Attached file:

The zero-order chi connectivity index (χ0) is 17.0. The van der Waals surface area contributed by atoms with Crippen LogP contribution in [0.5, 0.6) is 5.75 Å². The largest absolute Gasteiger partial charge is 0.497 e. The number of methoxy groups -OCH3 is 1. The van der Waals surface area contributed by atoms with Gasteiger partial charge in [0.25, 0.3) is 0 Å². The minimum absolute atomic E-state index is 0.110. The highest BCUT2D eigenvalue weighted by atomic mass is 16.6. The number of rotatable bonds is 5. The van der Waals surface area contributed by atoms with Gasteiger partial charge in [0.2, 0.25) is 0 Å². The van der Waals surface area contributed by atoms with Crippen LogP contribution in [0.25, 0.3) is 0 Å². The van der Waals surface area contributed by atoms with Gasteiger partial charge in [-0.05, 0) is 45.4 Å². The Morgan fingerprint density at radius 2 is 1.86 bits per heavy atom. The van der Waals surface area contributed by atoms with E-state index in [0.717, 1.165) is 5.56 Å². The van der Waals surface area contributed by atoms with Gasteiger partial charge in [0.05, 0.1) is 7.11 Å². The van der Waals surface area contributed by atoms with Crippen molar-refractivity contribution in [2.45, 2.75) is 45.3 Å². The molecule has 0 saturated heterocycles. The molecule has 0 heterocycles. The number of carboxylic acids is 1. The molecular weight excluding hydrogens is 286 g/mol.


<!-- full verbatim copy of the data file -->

The zero-order chi connectivity index (χ0) is 17.0. The van der Waals surface area contributed by atoms with Crippen LogP contribution in [0.5, 0.6) is 5.75 Å². The largest absolute Gasteiger partial charge is 0.497 e. The number of methoxy groups -OCH3 is 1. The van der Waals surface area contributed by atoms with Gasteiger partial charge in [0.25, 0.3) is 0 Å². The minimum absolute atomic E-state index is 0.110. The highest BCUT2D eigenvalue weighted by atomic mass is 16.6. The number of rotatable bonds is 5. The van der Waals surface area contributed by atoms with Gasteiger partial charge in [0.2, 0.25) is 0 Å². The van der Waals surface area contributed by atoms with Crippen LogP contribution in [0.25, 0.3) is 0 Å². The van der Waals surface area contributed by atoms with Gasteiger partial charge in [-0.05, 0) is 45.4 Å². The Morgan fingerprint density at radius 2 is 1.86 bits per heavy atom. The van der Waals surface area contributed by atoms with E-state index in [0.717, 1.165) is 5.56 Å². The van der Waals surface area contributed by atoms with Gasteiger partial charge in [0.05, 0.1) is 7.11 Å². The van der Waals surface area contributed by atoms with Crippen molar-refractivity contribution in [2.45, 2.75) is 45.3 Å². The molecule has 0 saturated heterocycles. The molecule has 0 heterocycles. The number of carboxylic acids is 1. The molecular weight excluding hydrogens is 286 g/mol.